Pennsylvania Drivers Education

Pennsylvania drivers ed is a program intended to help state residents with learning driving skills and traffic laws. Several types of drivers education options exist in Pennsylvania that cater to younger drivers as well as more mature drivers. Many people are more familiar with the driver’s education that caters to teenagers. Drivers may have taken these driving lessons when they were teenagers when learning how to operate a motor vehicle for the first time. Driving classes are also available to older drivers in the state to refresh their knowledge and skills. The Pennsylvania Department of Transportation (DOT) approves and regulates these courses. However, they are not responsible for administering them. Rather, a driving course is offered through licensed third parties located throughout the state in a variety of formats. More details on driver training courses are provided in the information below, including an explanation of why Pennsylvania residents take this course and how you can enroll in such a program.

What is drivers education in Pennsylvania?

Drivers ed is primarily associated with individuals who are learning to drive for the first time. This first time driving school is a rite of passage for many teenagers, as it is a requirement for them to take this course if they wish to obtain a regular driver’s license prior to them becoming 18 years of age. Pennsylvania has a graduated license program in which different types of license are granted to teenagers versus adults. A state resident who is 16 years of age may qualify for a special driver’s license called a junior license after having held a learner’s permit for one year and completed 65 hours of supervised training. A junior driver’s license will automatically become an unrestricted license once a driver turns 18 years of age. However, a teenager must take driver safety course if he or she would like to obtain an unrestricted license before that time. This teen driving school consists of 30 hours of classroom instruction, as well as six hours of behind-the-wheel training. Behind-the-wheel training is the practical portion of driver’s education where a student actually operates a car under the supervision of a licensed driving instructor. Download our comprehensive guide for details on the graduated license program and obtaining a Pennsylvania driver’s license.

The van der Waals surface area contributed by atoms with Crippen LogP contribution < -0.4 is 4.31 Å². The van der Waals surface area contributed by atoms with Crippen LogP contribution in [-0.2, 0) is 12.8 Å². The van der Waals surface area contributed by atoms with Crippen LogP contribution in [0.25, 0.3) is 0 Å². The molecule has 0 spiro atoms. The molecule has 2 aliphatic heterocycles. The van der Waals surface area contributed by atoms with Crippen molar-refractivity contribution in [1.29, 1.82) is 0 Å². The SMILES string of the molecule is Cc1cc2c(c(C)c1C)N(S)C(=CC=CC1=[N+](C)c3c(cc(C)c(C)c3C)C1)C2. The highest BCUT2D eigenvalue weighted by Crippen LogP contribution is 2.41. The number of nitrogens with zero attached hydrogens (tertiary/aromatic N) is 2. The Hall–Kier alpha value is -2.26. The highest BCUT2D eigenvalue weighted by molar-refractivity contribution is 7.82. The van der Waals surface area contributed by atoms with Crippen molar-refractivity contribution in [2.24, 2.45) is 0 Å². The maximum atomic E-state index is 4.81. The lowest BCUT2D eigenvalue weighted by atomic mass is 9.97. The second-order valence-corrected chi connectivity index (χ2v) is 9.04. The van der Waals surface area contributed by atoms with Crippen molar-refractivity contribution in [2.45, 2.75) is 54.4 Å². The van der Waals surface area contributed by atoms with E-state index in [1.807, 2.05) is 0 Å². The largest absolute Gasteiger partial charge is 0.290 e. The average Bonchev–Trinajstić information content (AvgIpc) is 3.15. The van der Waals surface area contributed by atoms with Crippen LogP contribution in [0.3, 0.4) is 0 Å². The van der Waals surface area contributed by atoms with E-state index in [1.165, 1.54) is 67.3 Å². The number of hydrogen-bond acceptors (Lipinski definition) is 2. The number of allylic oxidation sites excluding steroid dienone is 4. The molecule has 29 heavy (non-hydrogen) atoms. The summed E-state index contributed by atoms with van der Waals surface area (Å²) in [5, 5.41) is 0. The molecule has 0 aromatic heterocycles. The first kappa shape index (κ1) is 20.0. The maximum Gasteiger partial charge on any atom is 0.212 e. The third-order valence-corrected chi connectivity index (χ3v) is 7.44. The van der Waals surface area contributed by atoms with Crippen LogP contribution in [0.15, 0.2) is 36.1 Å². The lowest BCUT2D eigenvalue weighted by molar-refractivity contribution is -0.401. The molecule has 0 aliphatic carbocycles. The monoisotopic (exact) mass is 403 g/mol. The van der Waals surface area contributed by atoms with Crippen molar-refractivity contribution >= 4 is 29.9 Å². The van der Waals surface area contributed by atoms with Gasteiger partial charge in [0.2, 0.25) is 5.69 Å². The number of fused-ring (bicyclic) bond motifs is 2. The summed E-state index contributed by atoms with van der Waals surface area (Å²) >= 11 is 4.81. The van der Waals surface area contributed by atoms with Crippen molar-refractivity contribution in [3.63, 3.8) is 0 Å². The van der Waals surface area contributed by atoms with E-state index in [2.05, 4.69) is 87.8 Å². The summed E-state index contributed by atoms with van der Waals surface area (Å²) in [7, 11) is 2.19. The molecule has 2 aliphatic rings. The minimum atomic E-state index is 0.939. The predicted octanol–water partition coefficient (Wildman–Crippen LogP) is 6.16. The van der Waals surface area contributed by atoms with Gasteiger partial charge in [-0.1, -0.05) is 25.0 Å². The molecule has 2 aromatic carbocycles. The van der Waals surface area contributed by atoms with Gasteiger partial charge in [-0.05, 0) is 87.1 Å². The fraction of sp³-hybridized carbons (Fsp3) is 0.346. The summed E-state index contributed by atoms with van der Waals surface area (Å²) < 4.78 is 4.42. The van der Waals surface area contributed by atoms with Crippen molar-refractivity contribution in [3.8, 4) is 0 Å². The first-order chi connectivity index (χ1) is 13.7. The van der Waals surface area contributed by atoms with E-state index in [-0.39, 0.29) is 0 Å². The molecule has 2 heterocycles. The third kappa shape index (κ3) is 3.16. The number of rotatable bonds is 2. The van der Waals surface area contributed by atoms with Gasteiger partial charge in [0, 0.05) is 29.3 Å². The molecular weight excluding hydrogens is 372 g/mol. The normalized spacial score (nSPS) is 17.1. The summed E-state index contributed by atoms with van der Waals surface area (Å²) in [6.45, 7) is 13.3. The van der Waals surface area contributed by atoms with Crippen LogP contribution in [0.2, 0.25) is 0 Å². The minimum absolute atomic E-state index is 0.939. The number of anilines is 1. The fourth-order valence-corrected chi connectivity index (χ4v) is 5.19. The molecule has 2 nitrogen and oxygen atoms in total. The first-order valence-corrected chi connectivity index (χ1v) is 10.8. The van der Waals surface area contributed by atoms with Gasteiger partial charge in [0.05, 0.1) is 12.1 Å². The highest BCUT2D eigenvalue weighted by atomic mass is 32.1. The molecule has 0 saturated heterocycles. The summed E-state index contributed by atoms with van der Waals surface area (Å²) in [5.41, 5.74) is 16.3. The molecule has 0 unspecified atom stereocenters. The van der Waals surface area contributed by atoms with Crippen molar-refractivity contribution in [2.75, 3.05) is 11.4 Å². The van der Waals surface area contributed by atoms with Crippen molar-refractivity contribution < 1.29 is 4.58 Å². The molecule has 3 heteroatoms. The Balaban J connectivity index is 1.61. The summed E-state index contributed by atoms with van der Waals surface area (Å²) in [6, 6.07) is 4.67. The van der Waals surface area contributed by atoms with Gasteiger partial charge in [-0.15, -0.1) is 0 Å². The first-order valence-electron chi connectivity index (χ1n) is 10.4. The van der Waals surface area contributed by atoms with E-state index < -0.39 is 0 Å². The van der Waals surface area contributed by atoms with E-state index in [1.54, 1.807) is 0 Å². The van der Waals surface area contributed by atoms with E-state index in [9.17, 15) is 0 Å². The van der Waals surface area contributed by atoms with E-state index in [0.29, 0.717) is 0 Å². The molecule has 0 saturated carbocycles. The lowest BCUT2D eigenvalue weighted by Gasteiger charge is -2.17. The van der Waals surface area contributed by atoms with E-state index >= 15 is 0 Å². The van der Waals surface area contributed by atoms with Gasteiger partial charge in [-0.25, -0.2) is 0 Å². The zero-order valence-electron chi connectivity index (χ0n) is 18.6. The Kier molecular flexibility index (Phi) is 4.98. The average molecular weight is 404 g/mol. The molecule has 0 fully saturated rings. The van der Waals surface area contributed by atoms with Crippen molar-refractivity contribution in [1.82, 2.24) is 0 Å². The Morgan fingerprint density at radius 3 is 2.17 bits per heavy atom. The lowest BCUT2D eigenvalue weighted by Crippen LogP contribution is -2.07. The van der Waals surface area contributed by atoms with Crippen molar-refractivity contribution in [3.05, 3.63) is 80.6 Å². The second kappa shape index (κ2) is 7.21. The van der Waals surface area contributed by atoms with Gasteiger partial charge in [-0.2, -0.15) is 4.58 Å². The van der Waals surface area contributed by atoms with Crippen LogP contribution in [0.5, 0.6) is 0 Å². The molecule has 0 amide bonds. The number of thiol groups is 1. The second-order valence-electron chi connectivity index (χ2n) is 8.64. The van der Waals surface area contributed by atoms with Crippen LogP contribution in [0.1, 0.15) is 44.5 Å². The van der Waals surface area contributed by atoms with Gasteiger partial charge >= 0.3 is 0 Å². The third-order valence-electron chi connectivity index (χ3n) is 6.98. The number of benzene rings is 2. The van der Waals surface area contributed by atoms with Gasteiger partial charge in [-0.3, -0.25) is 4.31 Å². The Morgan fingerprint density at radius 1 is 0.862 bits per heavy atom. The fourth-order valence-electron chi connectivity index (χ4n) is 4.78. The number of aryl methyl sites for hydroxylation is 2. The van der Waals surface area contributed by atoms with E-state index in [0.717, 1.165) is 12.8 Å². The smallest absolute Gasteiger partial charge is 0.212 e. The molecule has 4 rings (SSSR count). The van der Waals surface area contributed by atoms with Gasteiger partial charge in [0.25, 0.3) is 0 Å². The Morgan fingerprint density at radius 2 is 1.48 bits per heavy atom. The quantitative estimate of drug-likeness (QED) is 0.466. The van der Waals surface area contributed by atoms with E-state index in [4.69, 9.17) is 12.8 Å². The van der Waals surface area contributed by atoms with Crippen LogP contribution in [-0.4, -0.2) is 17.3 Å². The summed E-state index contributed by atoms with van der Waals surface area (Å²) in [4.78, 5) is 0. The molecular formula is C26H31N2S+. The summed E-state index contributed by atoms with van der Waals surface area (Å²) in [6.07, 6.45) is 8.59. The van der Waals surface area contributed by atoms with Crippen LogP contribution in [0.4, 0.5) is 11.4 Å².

A driving safety course may also be an option for drivers 55 years of age or older. This driving course is referred to as a Mature Driver Improvement course in Pennsylvania. However, this course should not be confused with driver improvement courses associated with traffic school or traffic violations. Instead, the mature driving training class is intended to help licensed older drivers become updated on current traffic laws and driving techniques. The state’s Department of Transportation in no way requires seniors to take this course. However, successful completion of a Mature Driver Improvement course may include certain incentives that are further discussed in the section below.

Why do people in Pennsylvania use drivers education?

As drivers education is typically associated with teenaged drivers, the majority of Pennsylvania residents who make use of this program are new drivers between 16 and 18 years of age. A teen driving course is necessary for a driver possessing a junior license to obtain a regular, unrestricted license before his or her 18th birthday. While the process of how to get a junior license allows a minor to legally operate a motor vehicle, this type of license comes with certain restrictions. These restrictions prohibit teenagers from driving after 11 p.m. and place limits on the number of minors that can be in a vehicle. Drivers education offered in many public high schools throughout the state tends to be one of the most convenient and affordable options for many teenagers and their parents as it is typically available during school hours and at little to no cost. Many seniors take driving lessons through the state’s Mature Driver Improvement program not only to improve their driving knowledge and skills but also to receive a discount on their automobile insurance. Make sure to inquire about this discount with your insurance provider as not every carrier may offer this incentive.

Download our comprehensive guide to find out the restrictions on teenage driver licenses and how to obtain a non-restricted license in Pennsylvania.

How to Enroll in Drivers Education

Drivers ed courses offer several options for enrollment in Pennsylvania. Online driving course options have become increasingly available throughout the state in addition to more traditional driving schools housed in physical locations. Most teenagers may opt to take this course at their high school if it is offered. Enrolling for a driver’s education course at a public high school may be as simple as registering for an elective credit. Different school districts may have different procedures so it is best to contact your local school district for more details about public school driver’s ed. Independent driving schools offering either online or in-person classes are typically privately owned businesses and thus charge tuition or fees for attending. Not every driving course offered at these schools will feature the 30 hours of classroom instruction and the six hours of behind-the-wheel training. Teenagers learning how to obtain a driver’s license in PA will need to verify that a driving school offers all the course components they need prior to enrolling. Mature driver training classes are also offered through independent schools and also charge a nominal fee to attend. The Pennsylvania DOT can provide you with a list of schools offering both mature driving classes and teen driver’s education.